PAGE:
In the wake of protests following the police killing of George Floyd, Twitter pulled down a post last year in which Trump said: "Any difficulty and we will assume control but, when the looting starts, the shooting starts."

Facebook CEO Mark Zuckerberg, seen testifying remotely to Congress in 2020, has generally expressed more reluctance in regulating speech on the company's platform than has Twitter. (U.S. Senate Judiciary Committee/Reuters)

Twitter said it believed the post glorified violence against protesters, but Zuckerberg said in a lengthy post that while he had a "visceral negative reaction to this kind of divisive and inflammatory rhetoric," the post would remain on Facebook pages as it contained a needed warning that the government could be deploying force in response to the protests.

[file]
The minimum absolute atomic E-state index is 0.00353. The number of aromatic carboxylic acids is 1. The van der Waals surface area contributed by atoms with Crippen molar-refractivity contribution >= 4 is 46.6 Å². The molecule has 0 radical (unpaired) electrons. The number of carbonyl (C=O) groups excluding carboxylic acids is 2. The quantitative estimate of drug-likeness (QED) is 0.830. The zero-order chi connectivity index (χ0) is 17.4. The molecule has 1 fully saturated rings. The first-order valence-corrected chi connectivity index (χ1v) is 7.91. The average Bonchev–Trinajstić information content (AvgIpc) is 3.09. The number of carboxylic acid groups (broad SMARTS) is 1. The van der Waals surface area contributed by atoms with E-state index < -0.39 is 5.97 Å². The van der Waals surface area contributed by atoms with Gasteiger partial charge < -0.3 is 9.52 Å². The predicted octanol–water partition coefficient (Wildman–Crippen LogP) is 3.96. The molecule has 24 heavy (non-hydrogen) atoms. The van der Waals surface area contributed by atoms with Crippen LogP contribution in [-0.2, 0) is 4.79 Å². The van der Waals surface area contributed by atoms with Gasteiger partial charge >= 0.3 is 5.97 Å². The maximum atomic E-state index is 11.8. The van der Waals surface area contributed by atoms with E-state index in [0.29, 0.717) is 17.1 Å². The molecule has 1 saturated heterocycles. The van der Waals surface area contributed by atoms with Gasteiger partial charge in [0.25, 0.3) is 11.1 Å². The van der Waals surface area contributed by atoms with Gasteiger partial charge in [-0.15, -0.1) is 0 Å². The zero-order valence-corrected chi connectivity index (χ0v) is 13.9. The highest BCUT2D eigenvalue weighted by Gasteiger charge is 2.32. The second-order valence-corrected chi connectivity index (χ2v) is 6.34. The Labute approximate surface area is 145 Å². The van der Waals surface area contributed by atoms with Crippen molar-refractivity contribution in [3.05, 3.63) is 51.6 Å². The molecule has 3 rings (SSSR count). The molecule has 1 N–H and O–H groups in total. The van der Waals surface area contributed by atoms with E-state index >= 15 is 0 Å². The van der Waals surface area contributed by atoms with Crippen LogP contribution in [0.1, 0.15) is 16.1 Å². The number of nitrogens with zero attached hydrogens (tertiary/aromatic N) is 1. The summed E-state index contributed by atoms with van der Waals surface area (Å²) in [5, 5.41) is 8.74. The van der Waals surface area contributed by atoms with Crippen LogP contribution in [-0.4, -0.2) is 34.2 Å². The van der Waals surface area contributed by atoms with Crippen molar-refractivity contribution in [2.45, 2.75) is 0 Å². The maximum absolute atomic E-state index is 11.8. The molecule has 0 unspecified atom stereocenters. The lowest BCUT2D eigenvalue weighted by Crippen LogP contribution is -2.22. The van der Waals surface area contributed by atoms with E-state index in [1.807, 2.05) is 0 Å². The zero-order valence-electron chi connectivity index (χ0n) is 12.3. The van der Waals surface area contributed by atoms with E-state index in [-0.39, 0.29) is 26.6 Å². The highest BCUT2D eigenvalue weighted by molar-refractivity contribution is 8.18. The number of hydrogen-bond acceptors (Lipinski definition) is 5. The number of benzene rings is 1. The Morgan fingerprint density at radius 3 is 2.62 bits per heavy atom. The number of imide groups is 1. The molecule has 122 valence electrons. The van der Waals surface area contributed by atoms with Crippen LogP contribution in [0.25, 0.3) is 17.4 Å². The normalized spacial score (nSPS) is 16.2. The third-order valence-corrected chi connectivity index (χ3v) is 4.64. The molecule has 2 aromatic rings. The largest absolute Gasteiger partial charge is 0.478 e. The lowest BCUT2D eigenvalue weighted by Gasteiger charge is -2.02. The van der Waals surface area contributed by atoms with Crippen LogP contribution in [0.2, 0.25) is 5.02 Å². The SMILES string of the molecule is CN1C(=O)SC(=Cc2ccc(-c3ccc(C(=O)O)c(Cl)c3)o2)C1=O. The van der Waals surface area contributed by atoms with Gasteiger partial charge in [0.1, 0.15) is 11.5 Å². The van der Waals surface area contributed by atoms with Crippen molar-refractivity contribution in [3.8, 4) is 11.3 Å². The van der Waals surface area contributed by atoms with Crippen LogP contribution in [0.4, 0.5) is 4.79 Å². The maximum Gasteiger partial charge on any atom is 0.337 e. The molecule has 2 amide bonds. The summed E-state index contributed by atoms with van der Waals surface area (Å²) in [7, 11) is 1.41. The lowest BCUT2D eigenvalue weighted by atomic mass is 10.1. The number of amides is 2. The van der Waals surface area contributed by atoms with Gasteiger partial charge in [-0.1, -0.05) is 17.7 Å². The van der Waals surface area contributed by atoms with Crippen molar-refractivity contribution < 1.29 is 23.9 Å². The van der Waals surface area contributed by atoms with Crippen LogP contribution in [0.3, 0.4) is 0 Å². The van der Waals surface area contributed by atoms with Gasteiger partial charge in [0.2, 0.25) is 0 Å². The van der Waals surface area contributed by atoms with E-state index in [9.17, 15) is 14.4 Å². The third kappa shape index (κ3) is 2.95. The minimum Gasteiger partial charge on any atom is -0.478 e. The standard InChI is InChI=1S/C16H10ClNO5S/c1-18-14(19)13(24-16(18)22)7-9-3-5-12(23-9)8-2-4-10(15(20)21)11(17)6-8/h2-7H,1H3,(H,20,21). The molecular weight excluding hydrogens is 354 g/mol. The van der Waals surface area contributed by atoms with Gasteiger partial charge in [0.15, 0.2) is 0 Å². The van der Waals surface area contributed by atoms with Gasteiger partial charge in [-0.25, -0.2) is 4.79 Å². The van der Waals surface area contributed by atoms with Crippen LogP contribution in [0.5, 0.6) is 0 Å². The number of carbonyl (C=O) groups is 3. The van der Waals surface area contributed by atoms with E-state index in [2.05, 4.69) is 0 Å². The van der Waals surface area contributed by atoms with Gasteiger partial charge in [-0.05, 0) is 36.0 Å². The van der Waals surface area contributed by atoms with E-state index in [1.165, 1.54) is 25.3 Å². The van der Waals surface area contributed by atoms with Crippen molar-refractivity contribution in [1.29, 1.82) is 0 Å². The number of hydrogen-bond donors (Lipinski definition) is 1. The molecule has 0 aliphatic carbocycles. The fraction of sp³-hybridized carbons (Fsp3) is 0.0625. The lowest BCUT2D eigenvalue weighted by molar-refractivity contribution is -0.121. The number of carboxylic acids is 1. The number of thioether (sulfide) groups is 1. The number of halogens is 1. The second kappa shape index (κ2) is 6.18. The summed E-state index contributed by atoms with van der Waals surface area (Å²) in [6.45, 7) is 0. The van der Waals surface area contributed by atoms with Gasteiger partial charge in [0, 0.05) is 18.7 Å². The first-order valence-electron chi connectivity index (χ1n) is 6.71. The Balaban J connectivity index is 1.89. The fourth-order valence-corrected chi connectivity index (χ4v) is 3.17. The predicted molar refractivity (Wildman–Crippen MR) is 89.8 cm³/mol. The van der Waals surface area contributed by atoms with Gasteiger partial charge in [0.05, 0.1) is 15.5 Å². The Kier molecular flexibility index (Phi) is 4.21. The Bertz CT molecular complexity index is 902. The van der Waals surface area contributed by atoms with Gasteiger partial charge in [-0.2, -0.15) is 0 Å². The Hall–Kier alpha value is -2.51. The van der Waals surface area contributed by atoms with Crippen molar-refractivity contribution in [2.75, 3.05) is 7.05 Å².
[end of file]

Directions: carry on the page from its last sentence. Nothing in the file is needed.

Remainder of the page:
Facebook has long granted greater leeway than it allows ordinary users because, it argued, even their rule-breaking statements were important for citizens to hear. Zuckerberg has said the company was not interested in regulating "political speech," although the divisive 2020 U.S. election saw it provide context on some posts with respect to rules around voting.

The defenders of Trump having a presence on Facebook have pointed to several world leaders, including some autocrats who have stifled free speech, maintaining a presence on the platform. Facebook has also been criticized for helping accelerate campaigns against oppressed minority groups, including the Rohingya in Myanmar.

With files from CBC News